COVID-19 Hits Solar Energy IndustryBy Dalia Maria de León | Mon, 03/23/2020 - 16:31
China is the world’s primary supplier of solar cells and panels and is also a major source of inverters and racking system components. About 80 percent of the specialty glass used to manufacture solar panels comes from China.
Last week, Star Tribune published a story about how COVID-19 has disrupted the global solar panel supply chain at installations in Wisconsin. Supply-chain interruptions have come after factory shutdowns and travel restrictions to and from China, highlighting the major role that this country has plays in the solar supply chain. According to this article, China’s leading position in the world´s solar supply chain is thanks to the country’s decision to buy solar companies and to invite others to move to China, where they found cheap and skilled labor. Rather than paying taxes, these companies are receiving tax credits.
However, the COVID-19 outbreak has slowed down China’s economic growth. The International Monetary Fund has cut China’s GDP growth outlook by 0.4 percent and has also alerted of further risks. The country’s renewable power sector is experiencing the impact of the COVID-19 pandemic, specifically in the wind and solar PV sectors, which could lead to lower capacity additions in 1Q20 due to suspended manufacturing and construction works.
According to Natural Energy Hub, most of the Top 10 solar panel producers are based in China. These include companies such as Jinko Solar, Trina Solar, LONGi Solar, Risen Energy and Suntech. COVID-19 has also hit the Zhejiang province, home to a few of Jinko Solar’s and JA Solar’s operations. Provinces such as Jiangsu took a hard blow in terms of solar PV production capacity, which is a matter of concern because more than 60 percent of the country’s solar PV panels are made in that province.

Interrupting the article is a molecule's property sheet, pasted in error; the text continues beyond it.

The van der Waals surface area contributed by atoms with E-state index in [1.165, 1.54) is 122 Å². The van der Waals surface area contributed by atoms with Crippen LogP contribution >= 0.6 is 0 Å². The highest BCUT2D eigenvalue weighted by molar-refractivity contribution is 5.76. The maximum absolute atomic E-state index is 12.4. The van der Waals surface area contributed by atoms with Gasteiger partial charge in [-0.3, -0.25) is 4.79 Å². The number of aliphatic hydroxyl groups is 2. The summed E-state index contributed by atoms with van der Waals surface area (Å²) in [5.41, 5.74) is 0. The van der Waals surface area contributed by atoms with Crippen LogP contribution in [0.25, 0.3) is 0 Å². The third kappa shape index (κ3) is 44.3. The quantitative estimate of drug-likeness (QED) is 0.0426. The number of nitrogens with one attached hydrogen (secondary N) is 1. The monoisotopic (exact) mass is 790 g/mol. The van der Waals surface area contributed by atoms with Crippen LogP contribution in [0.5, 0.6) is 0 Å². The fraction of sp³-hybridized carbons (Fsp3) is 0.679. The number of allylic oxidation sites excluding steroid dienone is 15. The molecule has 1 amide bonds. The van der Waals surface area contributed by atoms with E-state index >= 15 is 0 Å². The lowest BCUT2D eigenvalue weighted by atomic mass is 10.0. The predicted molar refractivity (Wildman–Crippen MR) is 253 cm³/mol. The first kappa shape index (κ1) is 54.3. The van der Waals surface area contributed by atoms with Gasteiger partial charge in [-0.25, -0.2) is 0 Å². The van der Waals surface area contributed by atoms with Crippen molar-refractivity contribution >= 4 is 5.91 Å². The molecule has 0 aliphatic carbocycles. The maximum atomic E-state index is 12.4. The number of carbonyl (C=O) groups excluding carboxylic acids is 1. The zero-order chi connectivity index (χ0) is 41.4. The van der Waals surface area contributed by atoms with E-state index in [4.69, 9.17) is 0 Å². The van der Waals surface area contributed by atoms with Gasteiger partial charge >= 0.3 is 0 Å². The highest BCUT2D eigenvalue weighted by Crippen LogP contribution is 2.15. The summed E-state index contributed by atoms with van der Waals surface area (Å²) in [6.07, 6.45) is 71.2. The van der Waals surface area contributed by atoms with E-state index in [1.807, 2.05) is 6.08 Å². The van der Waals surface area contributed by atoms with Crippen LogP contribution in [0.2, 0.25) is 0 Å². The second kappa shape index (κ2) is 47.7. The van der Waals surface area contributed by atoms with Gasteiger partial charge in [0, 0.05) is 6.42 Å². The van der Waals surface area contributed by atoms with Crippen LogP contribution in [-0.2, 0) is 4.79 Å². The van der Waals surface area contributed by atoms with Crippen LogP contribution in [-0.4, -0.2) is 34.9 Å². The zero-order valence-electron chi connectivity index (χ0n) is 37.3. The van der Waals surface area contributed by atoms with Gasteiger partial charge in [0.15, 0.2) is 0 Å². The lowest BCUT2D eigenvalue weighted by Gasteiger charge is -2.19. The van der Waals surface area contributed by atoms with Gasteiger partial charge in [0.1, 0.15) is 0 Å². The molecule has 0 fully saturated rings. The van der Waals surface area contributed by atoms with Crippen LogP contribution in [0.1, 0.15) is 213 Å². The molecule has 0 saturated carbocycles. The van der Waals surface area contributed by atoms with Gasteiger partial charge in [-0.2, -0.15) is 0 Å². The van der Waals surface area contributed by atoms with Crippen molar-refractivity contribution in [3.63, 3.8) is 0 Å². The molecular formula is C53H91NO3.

Considering the magnitude and impact that the COVID-19 outbreak could cause, the solar power market worldwide has concerns regarding material supply shortages and logistical restrictions, which could also increase the price of solar panels. The shortage is already delaying equipment deliveries and affecting the solar sector’s global supply chain. According to Star Tribune, the US is highly dependent on solar panel production from China, which is forcing US developers to look for alternative sourcing avenues.
In Mexico, the sector depends on China’s supply as well. Due to the project slowdown of the past year, the country has not experienced supply bottlenecks, yet. However, it is a matter of time before the sector runs out of spare components and new panels.